In This Moment Release the Mother of their albums (March 27, 2020; Roadrunner Records)
Maria Brink has to be one of the most prolific frontwomen in the game today. Since her debut, she has made strides and has captivated metal faithful enough to keep their eyes on her for over a decade. The same can be said of her band, In This Moment. The last time we talked about an ITM album was three years ago, this year Brink and company released Mother and offered something similar to the previous album and then some.
For one, the album features Joe Cotela of Ded in the dark duet, “Hunting Grounds,” and this time we are treated to three cover songs. First, Steve Miller Band’s “Fly Like An Eagle” gets a bass heavy, electronic, and dark toned makeover. ITM adds a dramatic flare to Queen’s stadium favorite “We Will Rock You.” The cover also features Lzzy Hale and Taylor Momsen of Halestorm and The Pretty Reckless, respectively as additional backup and trading vocal duties. The album closes by covering Mazzy Star’s “Into Dust,” which does it justice and turned the original acoustic guitar version into a dramatic and keyboard heavy performance adding a dramatic flare the song didn’t know it craved.
The album was a good follow up to the previous and reintroduces songs to a new generation. The Klown’s only chief complaint is that some songs just seemed unnecessarily long in favor of the dramatic pauses which felt like it was dragging a song longer than it needed to be. Listen and judge for yourselves on your streaming service of choice or get the album here if you fancy yourself a big ITM fan.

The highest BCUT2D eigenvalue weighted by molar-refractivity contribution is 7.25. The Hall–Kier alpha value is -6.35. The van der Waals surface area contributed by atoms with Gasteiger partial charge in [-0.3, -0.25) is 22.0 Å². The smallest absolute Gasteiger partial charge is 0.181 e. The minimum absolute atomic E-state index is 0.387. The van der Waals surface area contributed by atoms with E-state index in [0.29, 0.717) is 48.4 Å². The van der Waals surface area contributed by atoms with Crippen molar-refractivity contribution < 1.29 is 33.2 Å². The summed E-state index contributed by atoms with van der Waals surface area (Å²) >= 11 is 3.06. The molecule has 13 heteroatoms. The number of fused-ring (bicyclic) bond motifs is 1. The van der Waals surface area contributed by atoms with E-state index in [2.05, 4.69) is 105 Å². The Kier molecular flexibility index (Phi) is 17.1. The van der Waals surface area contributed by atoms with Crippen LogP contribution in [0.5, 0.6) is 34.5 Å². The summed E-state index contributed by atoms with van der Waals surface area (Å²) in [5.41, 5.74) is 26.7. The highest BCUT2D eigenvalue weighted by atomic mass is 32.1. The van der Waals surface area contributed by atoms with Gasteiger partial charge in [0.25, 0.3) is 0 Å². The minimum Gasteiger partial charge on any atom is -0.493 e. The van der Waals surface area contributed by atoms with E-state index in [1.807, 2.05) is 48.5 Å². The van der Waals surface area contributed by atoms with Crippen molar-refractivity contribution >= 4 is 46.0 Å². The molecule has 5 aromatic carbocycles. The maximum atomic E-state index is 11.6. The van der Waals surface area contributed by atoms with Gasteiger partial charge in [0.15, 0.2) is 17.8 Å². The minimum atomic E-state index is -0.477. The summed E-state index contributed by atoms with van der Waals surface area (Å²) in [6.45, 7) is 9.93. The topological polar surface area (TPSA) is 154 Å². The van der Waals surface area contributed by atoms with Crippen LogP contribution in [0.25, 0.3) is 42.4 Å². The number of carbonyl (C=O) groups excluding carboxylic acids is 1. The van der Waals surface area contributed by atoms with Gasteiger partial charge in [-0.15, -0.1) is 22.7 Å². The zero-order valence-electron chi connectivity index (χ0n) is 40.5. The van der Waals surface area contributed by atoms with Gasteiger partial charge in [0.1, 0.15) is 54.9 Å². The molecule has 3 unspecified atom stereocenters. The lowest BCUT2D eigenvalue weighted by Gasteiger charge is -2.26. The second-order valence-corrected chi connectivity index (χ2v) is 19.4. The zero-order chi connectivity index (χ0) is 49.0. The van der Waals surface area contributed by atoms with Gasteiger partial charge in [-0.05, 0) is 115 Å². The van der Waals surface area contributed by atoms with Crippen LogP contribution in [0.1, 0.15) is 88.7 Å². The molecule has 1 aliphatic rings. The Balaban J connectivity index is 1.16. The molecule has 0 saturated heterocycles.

4.75 out of 6, “Mother forgive us for our sins, for we know not what we do. Mother, I am right outside your door. Mother, I am screaming no more”
Me And That Man Gives Us New, Old Shit (March 27, 2020; Napalm Records)
Me And That Man should not require a long intro. After all, anything Nergal does is immediately public. But the short history of MATM is this, years back Nergal got the Blues itch and released its debut three years ago enticing metalheads to gain an interest in the underrated great granddaddy of the metal genre. It also introduced John Porter, an English music legend, to the legion of metalheads. When Porter left the band, questions arose and peeps presumed MATM was done which was far from true. New Man, New Songs, Same Shit VOL 1 came to us in late spring and gave us a new twist.
When “Run with The Devil” was released as the first hit, the Klown did a double take because he thought he was listening to the wrong song. He later realized that this time around the album took a Blues-Rock approach and with many guest vocalists at the helm such as Niklas Kvarforth of Shining, Corey Taylor and Brendan Hinds of Mastodon just to name a few. The Klown’s favorite songs, “By the River” featuring Ihsahn and “You Will Be Mine” with Trivium’s Matt Heafy who showed off his clean vocals, were ,in my opinion, the sole Blues songs. “Męstwo” also was a Blues song but had no guests. The Klown also enjoyed the Bluegrass influenced “Deep Down South” featuring Lucifer’s Johanna Sadonis and Nicke Andersson.
The album threw the Klown off but he enjoyed it, but sadly, not as much as he did its debut. The album was still very enjoyable, but the Klown felt that the plethora of guest musicians, and choosing a rock sound took away the focus as to why MATM was a success in the first place. Check it out and judge for yourselves here or just get it because you are a good fan.
4.5 out of 6 “But heavens brought all hell to earth. ‘Cause this is how it goes. I found her with another man. And, goddamn, shot them both”
Idolos Rerelease Instant Classic (March 29, 2020; Wolfmond Productions)
This up-and-comer in the black metal world is an interesting one. Idolos‘ current album, Ahi Cab, was originally released in January through another label. Months later, the band not only joined forces with Wolfmond but they also re-released Ahi Cab EP. “What’s the difference?” you may be asking yourself. The Klown’s glad you didn’t ask out loud, you’ll just have to read through!